Cryptojacking

Cryptojacking: The Newest Epidemic in IT

 

Cryptocurrency mining is turning into a lucrative business.  And lucrative businesses can attract less ethical, or sometimes even less savory elements to try their hand at making quick money. So Cryptojacking is born.

 

The problem facing an entrepreneur is that cryptocurrency mining is CPU intensive and that means the more computer power you can put into the effort, the more money you can make.  So what do you do when you have a lucrative operation just out of reach because you don’t have a server room full of computing power?

 

One answer: You borrow someone else’s computing power. This process can be executed semi-legally or not legally at all.

 

There are some websites that use your computer time while you are browsing their site.  Some consider it a good alternative way to monetize their website.  With such sites there will be a disclaimer and an opt-in/opt-out choice.  But these options are often not very easy to understand or find. Taking your computer’s power gets a little less legitimate when the site gives the visitor a five-second warning at the bottom of their web page.

 

Case in point: If your computer fan suddenly comes on while you are browsing a website, you could be hosting cryptomining time for the website owner. And it’s not likely that you’ll know that your computer is doing this.

 

Cryptojackers sneak onto your computer through the usual sources:

  1. Malware
  2. Clicking on infected ads
  3. Clicking on infected browsers
  4. Phishing attacks

 

All these known risks can be combated with proper Security Awareness Training.  But unlike the websites that give you an opt-in feature and use your computer time while you browse, cryptojackers stay on your computer or network, take up permanent residence, and start mining. It’s like Hotel California. You can check out, but you can never leave. They don’t leave your computer. Why should they, they’re getting what they need for free.

 

Cryptocurrency mining has become more lucrative than ransomware and many cyber criminals are turning to this as an easier payday.

 

Cryptojacking provides a steady income stream. With ransomware you can infect 100 computers and get a few people to pay.  With cryptojacking, all 100 computers will generate a steady stream of money.

 

The risk vs money generation is good enough in cryptojacking that some areas of the world have, in the last few months, experienced as much as a 1,200% increase in incidences. This is an epidemic sweeping through the IT world.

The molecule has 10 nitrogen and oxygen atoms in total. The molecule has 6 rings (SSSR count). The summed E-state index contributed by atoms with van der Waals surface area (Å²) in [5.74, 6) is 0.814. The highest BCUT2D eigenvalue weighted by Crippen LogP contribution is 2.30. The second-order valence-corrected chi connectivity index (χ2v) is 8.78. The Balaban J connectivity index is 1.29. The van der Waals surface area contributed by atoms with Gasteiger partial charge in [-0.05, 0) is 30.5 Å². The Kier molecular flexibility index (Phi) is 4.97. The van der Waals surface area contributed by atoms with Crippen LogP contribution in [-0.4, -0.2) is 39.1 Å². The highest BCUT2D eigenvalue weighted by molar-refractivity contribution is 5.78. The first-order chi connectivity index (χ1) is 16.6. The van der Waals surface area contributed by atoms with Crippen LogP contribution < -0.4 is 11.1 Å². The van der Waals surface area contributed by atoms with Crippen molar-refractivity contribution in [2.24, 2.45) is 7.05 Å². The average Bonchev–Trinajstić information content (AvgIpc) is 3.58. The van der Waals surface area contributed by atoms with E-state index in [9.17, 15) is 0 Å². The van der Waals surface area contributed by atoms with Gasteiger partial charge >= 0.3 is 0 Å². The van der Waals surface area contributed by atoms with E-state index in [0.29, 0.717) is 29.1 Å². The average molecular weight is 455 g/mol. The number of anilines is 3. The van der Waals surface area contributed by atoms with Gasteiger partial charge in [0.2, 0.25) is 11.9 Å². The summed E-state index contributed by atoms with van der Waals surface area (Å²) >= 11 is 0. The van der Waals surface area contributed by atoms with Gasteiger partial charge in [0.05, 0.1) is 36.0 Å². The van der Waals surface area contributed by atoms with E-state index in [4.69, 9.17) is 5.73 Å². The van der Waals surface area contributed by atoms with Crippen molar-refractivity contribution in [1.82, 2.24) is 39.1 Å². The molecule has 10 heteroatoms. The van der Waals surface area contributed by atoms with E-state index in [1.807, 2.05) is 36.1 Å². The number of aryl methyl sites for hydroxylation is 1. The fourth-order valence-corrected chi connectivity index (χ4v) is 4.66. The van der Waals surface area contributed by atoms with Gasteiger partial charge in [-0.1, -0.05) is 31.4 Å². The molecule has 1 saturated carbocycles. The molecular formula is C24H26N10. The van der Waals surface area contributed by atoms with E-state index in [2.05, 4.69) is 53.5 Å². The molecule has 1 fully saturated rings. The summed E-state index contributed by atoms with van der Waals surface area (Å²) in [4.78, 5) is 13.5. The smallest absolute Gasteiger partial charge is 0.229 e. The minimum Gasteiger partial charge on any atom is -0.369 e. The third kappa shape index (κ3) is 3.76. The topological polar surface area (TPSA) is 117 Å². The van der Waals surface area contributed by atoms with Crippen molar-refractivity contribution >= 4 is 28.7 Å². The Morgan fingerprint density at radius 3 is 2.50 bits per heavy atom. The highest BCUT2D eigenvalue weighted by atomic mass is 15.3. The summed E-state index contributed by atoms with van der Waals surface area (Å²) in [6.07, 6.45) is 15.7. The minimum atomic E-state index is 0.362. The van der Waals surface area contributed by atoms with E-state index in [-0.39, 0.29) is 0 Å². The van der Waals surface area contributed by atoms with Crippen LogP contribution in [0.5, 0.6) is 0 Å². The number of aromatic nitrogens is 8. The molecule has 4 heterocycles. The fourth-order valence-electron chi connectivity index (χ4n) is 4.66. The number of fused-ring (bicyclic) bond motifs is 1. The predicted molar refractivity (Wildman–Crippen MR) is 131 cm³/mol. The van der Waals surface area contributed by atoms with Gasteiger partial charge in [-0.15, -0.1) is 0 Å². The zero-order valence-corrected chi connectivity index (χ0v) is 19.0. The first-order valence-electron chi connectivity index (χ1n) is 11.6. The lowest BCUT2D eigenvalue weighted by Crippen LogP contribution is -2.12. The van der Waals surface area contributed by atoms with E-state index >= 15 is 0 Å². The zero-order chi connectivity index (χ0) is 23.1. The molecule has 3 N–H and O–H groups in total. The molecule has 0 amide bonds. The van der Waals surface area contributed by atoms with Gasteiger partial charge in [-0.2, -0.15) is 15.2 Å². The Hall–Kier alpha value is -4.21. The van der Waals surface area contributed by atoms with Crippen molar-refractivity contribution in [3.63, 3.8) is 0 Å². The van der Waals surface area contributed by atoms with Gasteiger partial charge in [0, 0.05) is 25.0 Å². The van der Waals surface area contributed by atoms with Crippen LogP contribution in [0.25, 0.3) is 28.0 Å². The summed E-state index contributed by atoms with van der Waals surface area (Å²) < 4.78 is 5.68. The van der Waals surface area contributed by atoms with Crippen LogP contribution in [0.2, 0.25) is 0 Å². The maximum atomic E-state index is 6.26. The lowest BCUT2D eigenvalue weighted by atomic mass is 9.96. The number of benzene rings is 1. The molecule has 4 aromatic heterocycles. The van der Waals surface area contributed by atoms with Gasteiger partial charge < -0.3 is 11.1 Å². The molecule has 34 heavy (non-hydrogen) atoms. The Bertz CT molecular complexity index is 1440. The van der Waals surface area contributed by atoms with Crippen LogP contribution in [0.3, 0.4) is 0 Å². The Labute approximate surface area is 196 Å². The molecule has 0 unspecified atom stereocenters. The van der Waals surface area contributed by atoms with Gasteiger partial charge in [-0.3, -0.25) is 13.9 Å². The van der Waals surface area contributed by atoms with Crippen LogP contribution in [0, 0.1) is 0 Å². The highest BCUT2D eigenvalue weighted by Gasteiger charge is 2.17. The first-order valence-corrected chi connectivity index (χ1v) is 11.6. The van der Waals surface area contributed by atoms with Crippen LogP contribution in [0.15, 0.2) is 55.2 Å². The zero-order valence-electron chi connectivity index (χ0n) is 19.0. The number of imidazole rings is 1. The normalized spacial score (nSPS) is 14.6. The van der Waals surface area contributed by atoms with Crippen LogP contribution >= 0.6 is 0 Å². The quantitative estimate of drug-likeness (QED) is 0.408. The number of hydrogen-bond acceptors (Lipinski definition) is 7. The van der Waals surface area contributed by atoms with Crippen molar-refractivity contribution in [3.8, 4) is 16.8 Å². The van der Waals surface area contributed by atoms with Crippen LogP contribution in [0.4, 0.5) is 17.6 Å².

What cryptojacking does for cybercriminals is, quietly (that’s what they are hoping, at least) run in the background of your system, solving complex problems and earning money.

 

What it does for you, the regular computer user, is slow your system, use up processing time, electricity, and put stress on your hardware.  It’s hard to detect and can cost hours of time as your help desk and IT personnel try to track down the problem.

 

And here’s the part that makes cryptojacking really attractive.  If malware is found running on your organization’s server, chances are you’ll purge the system of it, use a lot of colorful language and move on with your day.  You’ll be relieved that the intruders didn’t steal any sensitive data. It wasn’t Ransomware. They didn’t encrypt your data or demand any money.  They didn’t steal anything that is easily quantifiable. The motivation to track them down and prosecute is much lower.

 

Where it has most potential for substantial harm, however, is in the public services sector. Many of those systems are not hardened and once infected, if run at 100%, could actually cause physical damage, like Stuxnet, but using tried and true everyday infection vectors common to the cybercriminal world.

 

So how does an organization respond?

 

A good start would be to add cryptomining to your Security Awareness Training efforts, install ad blockers to prevent infection, and update web filters.

 

Train your help desk to consider looking further into a rash of overheating systems or unexplained spikes of slow computer complaints. Train your IT staff in what to look for.

 

Once detected, IT departments can block problem URLs and purge browser extensions.

 

Cryptojacking is the new ransomware

 

Cryptocurrency mining is a lucrative business that is on the rise, and we need to be aware of this new epidemic.  Whether you are concerned with a personal computer or are responsible for a whole network of computers, be aware of how this epidemic will affect your systems, as well as how to identify and get rid of it.

 

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